How To Spend It, The Financial Times’ luxury and lifestyle supplement, has mastered how to entice wealthy shoppers in to browse and purchase, spending an average of five minutes per visit on site.
How To Spend It covers travel, fashion and food and drink. Recent articles include “Lab-grown diamonds: are they forever?” and “The Hope Classic Rally swings back around for its fifth edition.” These sit beside lavish gift guides touting a Cartier clock for £7,500 ($9,600) and an Asprey vase for £14,400 ($18,500).
These price tags are befitting the FT’s affluent readers, which make up 70% of the How To Spend It’s traffic and who have an average dwell time of 4 minutes and 40 seconds per visit on site, according to the publisher. For non-FT readers, this drops to 52 seconds. Industry dwell-time benchmarks vary across sector, but above two minutes is usually a success.
“Initially when we were researching how to approach homepage design, we saw two distinct readers: those who came to research something and those who came for inspiration or window shopping,” said Gillian de Bono, who is seeing out her final month as editor of How To Spend It, a position she took in 1998. “We’ve been careful to include search for both types of readers.”
How To Spend It is on track for a record year in terms of digital ad revenue, which comes from display ads and branded content, according to the publisher. The FT doesn’t split out the revenue from its supplements. However, all signs point to the title as a profitable asset for the FT, due to its access to high-net-worth audiences in their leisure time. The title was reportedly profitable from its first print issue in 1994, the same report stated FT management described How To Spend It as “mission-critical.”
There are several reasons for this growth in ad revenue. As well as branded content through text articles and video, How To Spend It began offering clients co-branded microsites last year, designed in the client’s style and housing rich media-like, wide-screen video and image carousels. Branded content accounts for 7% of total traffic — 250,000 unique monthly users who visit on average 3.9 pages per session, according to the publisher — and has an average dwell time of 62 seconds.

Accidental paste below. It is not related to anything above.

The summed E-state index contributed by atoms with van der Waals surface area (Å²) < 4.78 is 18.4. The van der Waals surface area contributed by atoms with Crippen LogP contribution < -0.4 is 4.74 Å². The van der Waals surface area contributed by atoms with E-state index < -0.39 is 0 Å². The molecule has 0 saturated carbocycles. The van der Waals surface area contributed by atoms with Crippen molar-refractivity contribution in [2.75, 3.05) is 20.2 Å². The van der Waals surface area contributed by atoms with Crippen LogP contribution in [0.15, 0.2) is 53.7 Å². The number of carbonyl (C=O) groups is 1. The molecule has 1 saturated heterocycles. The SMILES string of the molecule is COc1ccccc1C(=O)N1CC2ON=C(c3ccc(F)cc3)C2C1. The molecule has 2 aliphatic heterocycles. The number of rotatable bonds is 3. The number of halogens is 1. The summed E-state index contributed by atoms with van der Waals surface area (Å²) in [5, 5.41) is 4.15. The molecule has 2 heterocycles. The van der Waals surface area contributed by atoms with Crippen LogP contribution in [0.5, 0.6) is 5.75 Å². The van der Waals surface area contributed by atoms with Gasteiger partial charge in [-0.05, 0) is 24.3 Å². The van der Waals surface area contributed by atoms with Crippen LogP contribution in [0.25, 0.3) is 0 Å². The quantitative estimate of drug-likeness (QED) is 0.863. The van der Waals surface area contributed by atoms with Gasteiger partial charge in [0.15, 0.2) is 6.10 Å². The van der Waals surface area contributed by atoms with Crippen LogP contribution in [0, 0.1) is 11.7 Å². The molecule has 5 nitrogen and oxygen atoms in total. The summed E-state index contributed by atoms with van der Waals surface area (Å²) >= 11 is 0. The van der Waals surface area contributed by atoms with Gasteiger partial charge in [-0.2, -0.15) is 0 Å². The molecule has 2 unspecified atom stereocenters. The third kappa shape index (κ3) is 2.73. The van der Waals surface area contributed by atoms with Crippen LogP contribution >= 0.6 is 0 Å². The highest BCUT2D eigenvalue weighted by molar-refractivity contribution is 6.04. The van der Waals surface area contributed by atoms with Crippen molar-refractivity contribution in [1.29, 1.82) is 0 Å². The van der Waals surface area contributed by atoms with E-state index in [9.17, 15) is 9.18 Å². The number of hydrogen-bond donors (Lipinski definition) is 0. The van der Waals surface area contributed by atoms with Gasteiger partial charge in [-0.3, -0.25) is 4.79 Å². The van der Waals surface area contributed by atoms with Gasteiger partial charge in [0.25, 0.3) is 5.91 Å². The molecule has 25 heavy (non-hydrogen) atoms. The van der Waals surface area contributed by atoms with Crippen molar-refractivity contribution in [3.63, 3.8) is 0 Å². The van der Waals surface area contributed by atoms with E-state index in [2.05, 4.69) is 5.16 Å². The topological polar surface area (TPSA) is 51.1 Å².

“Our challenge is that demand outstrips supply at certain times of the year. We’re able to offer branded content at these particularly busy times,” she added. So far this year, it’s booked nearly twice as many branded content campaigns as it ran last year.
The pool of luxury publishers is small, and as such advertisers will continue to spend where it works, in some cases regardless of in-depth analytical data. “Clients have said to me that regardless of the metrics, they know that what they advertise in How To Spend It sells, regardless of editorial coverage or influencer pick up,” said Livia Stefanini, head of Havas LuxHub UK. “It’s a must-have for luxury brand advertisers, particularly ultra-luxury and jewelry.”
In ways, this is at odds with trends in fashion advertising becoming more performance-driven, where the results are instantaneous and measurable. But with big-ticket items sold less frequently, linking the attribution between an ad in How To Spend It and a sale is easy, said Stefanini.
For this reason, How To Spend It doesn’t need to sell affiliate links, and nor would it: It has a clear church-and-state line.
“The FT has been known for its transparency; retaining that trust is crucial,” said Alice Pickthall, research analyst at Enders Analysis, pointing to the title’s travel articles, which declare the elements of the trip that have been paid for. “There would be short wins through monetizing in affiliate links, but that doesn’t suit the brand. They are able to maintain a level of trust.”
Users are up 40% for 2019, according to the publisher. Comscore doesn’t measure How To Spend It but SimilarWeb stats show traffic has hovered around 300,000 monthly visits since last November. Not large by any means, but big numbers haven’t been the goal.
“It’s not about chasing scale; it’s about quality engagement,” said de Bono. “Reaching people at the right time in the right frame of mind, the right people engaging with content.”
Travel is the most popular subject vertical on the site accounting for 11% of total traffic, followed by Men’s style and Women’s style with 9% and 7% of traffic, respectively. Recent successful articles include “The Aesthete: Adrian Cheng talks more personal taste.” Of its 193,000 pageviews, 93% came from Google search. This post, “A new Overfinch Range Rover that goes the extra mile,” had 53,000 pageviews.
Refining its newsletter strategy last year also led to audience growth. The How To Spend It email had a respectable open rate of 42% and a click-through rate of 12%. MailChimp email marketing benchmarks for media and publishing are 21.9% and 4.5%, respectively.
The team replaced the general newsletter with five subject-specific ones and made newsletter signups much more prominent. According to the publisher, there was no negative impact from people unsubscribing. Monthly sign-ups grew by 76%, and monthly newsletter referral pageviews increased by 150%, although it was unwilling to share absolute numbers.
Ultimately, even if this increase is from a small base, advertisers are unperturbed.
“With high-net-worth audiences, we are pushing for a smaller reach. When one lead is worth thousands of pounds, like in ultra lux, then that’s fine,” said Stefanini. “While Vogue has often been dubbed the bible of fashion, How To Spend It is the bible of affluence.”
Image: Courtesy of How To Spend It.
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